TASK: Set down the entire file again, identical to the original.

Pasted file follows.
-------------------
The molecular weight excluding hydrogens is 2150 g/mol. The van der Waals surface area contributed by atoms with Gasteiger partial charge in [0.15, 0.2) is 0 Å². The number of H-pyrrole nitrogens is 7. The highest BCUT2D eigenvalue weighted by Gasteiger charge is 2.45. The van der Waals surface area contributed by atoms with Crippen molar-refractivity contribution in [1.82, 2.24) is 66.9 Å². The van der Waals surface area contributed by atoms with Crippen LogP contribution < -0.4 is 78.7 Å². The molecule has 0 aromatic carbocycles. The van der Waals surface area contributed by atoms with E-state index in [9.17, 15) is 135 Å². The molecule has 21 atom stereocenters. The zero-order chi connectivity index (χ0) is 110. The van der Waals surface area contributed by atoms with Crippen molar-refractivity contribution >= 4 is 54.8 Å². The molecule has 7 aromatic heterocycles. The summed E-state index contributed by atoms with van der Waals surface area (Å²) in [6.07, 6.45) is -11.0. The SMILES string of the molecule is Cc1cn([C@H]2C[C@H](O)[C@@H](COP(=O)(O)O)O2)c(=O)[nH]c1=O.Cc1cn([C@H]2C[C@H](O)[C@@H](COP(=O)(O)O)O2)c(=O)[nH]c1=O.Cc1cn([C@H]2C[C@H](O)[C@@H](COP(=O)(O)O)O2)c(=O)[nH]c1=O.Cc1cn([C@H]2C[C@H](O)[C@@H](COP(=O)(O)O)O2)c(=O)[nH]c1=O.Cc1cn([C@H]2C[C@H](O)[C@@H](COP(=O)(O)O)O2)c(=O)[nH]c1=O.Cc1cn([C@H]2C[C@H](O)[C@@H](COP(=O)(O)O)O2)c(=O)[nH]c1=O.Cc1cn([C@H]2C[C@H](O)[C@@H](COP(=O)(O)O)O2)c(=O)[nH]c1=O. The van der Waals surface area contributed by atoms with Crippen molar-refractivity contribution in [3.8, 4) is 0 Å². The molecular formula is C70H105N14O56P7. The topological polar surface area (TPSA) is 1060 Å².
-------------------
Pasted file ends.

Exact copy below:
The molecular weight excluding hydrogens is 2150 g/mol. The van der Waals surface area contributed by atoms with Gasteiger partial charge in [0.15, 0.2) is 0 Å². The number of H-pyrrole nitrogens is 7. The highest BCUT2D eigenvalue weighted by Gasteiger charge is 2.45. The van der Waals surface area contributed by atoms with Crippen molar-refractivity contribution in [1.82, 2.24) is 66.9 Å². The van der Waals surface area contributed by atoms with Crippen LogP contribution < -0.4 is 78.7 Å². The molecule has 0 aromatic carbocycles. The van der Waals surface area contributed by atoms with E-state index in [9.17, 15) is 135 Å². The molecule has 21 atom stereocenters. The zero-order chi connectivity index (χ0) is 110. The van der Waals surface area contributed by atoms with Crippen molar-refractivity contribution >= 4 is 54.8 Å². The molecule has 7 aromatic heterocycles. The summed E-state index contributed by atoms with van der Waals surface area (Å²) in [6.07, 6.45) is -11.0. The SMILES string of the molecule is Cc1cn([C@H]2C[C@H](O)[C@@H](COP(=O)(O)O)O2)c(=O)[nH]c1=O.Cc1cn([C@H]2C[C@H](O)[C@@H](COP(=O)(O)O)O2)c(=O)[nH]c1=O.Cc1cn([C@H]2C[C@H](O)[C@@H](COP(=O)(O)O)O2)c(=O)[nH]c1=O.Cc1cn([C@H]2C[C@H](O)[C@@H](COP(=O)(O)O)O2)c(=O)[nH]c1=O.Cc1cn([C@H]2C[C@H](O)[C@@H](COP(=O)(O)O)O2)c(=O)[nH]c1=O.Cc1cn([C@H]2C[C@H](O)[C@@H](COP(=O)(O)O)O2)c(=O)[nH]c1=O.Cc1cn([C@H]2C[C@H](O)[C@@H](COP(=O)(O)O)O2)c(=O)[nH]c1=O. The van der Waals surface area contributed by atoms with Crippen molar-refractivity contribution in [3.8, 4) is 0 Å². The molecular formula is C70H105N14O56P7. The topological polar surface area (TPSA) is 1060 Å².